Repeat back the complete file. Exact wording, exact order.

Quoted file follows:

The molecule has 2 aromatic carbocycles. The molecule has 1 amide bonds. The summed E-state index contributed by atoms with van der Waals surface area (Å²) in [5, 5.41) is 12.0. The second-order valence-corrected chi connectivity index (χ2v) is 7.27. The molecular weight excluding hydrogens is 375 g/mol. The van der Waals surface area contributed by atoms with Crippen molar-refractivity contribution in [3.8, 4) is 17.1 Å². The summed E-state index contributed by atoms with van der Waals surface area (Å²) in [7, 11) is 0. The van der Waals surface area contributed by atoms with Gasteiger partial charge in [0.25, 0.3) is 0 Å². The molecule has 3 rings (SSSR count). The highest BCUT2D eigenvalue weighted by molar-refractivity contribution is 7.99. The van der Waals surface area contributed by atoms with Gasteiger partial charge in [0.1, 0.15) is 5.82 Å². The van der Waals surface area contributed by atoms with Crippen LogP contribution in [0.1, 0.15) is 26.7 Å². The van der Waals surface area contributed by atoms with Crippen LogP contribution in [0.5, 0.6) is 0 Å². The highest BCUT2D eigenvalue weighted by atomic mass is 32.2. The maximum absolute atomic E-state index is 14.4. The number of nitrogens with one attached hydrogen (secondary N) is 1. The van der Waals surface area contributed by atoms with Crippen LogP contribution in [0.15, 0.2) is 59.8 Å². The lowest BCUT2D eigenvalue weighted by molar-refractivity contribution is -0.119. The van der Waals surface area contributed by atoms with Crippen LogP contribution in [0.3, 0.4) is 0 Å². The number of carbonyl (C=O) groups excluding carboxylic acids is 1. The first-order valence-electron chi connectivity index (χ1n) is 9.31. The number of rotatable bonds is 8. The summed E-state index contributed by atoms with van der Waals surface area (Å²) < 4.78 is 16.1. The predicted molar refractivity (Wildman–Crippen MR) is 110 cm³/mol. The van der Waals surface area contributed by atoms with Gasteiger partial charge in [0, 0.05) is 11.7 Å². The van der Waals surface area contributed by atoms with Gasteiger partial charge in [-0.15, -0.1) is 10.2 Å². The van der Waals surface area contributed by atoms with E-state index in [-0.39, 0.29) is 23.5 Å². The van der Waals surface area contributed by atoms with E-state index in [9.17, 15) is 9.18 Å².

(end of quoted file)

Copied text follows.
The molecule has 2 aromatic carbocycles. The molecule has 1 amide bonds. The summed E-state index contributed by atoms with van der Waals surface area (Å²) in [5, 5.41) is 12.0. The second-order valence-corrected chi connectivity index (χ2v) is 7.27. The molecular weight excluding hydrogens is 375 g/mol. The van der Waals surface area contributed by atoms with Crippen molar-refractivity contribution in [3.8, 4) is 17.1 Å². The summed E-state index contributed by atoms with van der Waals surface area (Å²) in [7, 11) is 0. The van der Waals surface area contributed by atoms with Gasteiger partial charge in [0.25, 0.3) is 0 Å². The molecule has 3 rings (SSSR count). The highest BCUT2D eigenvalue weighted by molar-refractivity contribution is 7.99. The van der Waals surface area contributed by atoms with Gasteiger partial charge in [0.1, 0.15) is 5.82 Å². The van der Waals surface area contributed by atoms with Crippen LogP contribution in [0.1, 0.15) is 26.7 Å². The van der Waals surface area contributed by atoms with Crippen LogP contribution in [0.5, 0.6) is 0 Å². The highest BCUT2D eigenvalue weighted by atomic mass is 32.2. The maximum absolute atomic E-state index is 14.4. The number of nitrogens with one attached hydrogen (secondary N) is 1. The van der Waals surface area contributed by atoms with Crippen LogP contribution in [0.15, 0.2) is 59.8 Å². The lowest BCUT2D eigenvalue weighted by molar-refractivity contribution is -0.119. The van der Waals surface area contributed by atoms with Crippen LogP contribution in [0.3, 0.4) is 0 Å². The number of carbonyl (C=O) groups excluding carboxylic acids is 1. The first-order valence-electron chi connectivity index (χ1n) is 9.31. The number of rotatable bonds is 8. The summed E-state index contributed by atoms with van der Waals surface area (Å²) < 4.78 is 16.1. The predicted molar refractivity (Wildman–Crippen MR) is 110 cm³/mol. The van der Waals surface area contributed by atoms with Gasteiger partial charge in [0, 0.05) is 11.7 Å². The van der Waals surface area contributed by atoms with Gasteiger partial charge in [-0.15, -0.1) is 10.2 Å². The van der Waals surface area contributed by atoms with E-state index in [-0.39, 0.29) is 23.5 Å². The van der Waals surface area contributed by atoms with E-state index in [9.17, 15) is 9.18 Å².